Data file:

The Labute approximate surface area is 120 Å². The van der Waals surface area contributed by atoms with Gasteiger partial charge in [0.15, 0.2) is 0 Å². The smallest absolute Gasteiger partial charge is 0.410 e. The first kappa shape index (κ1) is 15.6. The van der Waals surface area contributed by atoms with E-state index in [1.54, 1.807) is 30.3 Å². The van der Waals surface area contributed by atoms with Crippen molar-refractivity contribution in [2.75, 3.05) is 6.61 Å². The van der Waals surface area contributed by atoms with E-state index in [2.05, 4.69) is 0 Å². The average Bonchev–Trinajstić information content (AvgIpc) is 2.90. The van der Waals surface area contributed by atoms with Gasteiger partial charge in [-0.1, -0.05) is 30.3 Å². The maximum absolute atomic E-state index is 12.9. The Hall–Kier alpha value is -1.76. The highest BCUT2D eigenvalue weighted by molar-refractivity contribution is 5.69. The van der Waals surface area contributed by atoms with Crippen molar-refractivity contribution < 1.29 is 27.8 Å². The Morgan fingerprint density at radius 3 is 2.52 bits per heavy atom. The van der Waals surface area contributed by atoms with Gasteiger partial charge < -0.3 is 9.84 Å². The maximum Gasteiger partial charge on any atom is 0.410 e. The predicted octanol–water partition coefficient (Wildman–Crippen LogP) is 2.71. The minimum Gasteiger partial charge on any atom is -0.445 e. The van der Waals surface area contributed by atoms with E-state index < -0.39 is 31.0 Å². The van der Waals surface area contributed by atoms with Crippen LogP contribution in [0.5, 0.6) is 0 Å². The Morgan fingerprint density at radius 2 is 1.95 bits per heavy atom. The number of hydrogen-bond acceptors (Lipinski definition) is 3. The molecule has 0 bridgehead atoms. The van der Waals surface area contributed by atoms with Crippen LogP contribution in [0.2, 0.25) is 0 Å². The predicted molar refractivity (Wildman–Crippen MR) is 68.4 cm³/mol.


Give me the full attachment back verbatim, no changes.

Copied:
The Labute approximate surface area is 120 Å². The van der Waals surface area contributed by atoms with Gasteiger partial charge in [0.15, 0.2) is 0 Å². The smallest absolute Gasteiger partial charge is 0.410 e. The first kappa shape index (κ1) is 15.6. The van der Waals surface area contributed by atoms with E-state index in [1.54, 1.807) is 30.3 Å². The van der Waals surface area contributed by atoms with Crippen molar-refractivity contribution in [2.75, 3.05) is 6.61 Å². The van der Waals surface area contributed by atoms with E-state index in [2.05, 4.69) is 0 Å². The average Bonchev–Trinajstić information content (AvgIpc) is 2.90. The van der Waals surface area contributed by atoms with Gasteiger partial charge in [-0.1, -0.05) is 30.3 Å². The maximum absolute atomic E-state index is 12.9. The Hall–Kier alpha value is -1.76. The highest BCUT2D eigenvalue weighted by molar-refractivity contribution is 5.69. The van der Waals surface area contributed by atoms with Crippen molar-refractivity contribution < 1.29 is 27.8 Å². The Morgan fingerprint density at radius 3 is 2.52 bits per heavy atom. The van der Waals surface area contributed by atoms with Gasteiger partial charge < -0.3 is 9.84 Å². The maximum Gasteiger partial charge on any atom is 0.410 e. The predicted octanol–water partition coefficient (Wildman–Crippen LogP) is 2.71. The minimum Gasteiger partial charge on any atom is -0.445 e. The van der Waals surface area contributed by atoms with E-state index < -0.39 is 31.0 Å². The van der Waals surface area contributed by atoms with Crippen LogP contribution in [0.5, 0.6) is 0 Å². The Morgan fingerprint density at radius 2 is 1.95 bits per heavy atom. The number of hydrogen-bond acceptors (Lipinski definition) is 3. The molecule has 0 bridgehead atoms. The van der Waals surface area contributed by atoms with Crippen LogP contribution in [0.2, 0.25) is 0 Å². The predicted molar refractivity (Wildman–Crippen MR) is 68.4 cm³/mol.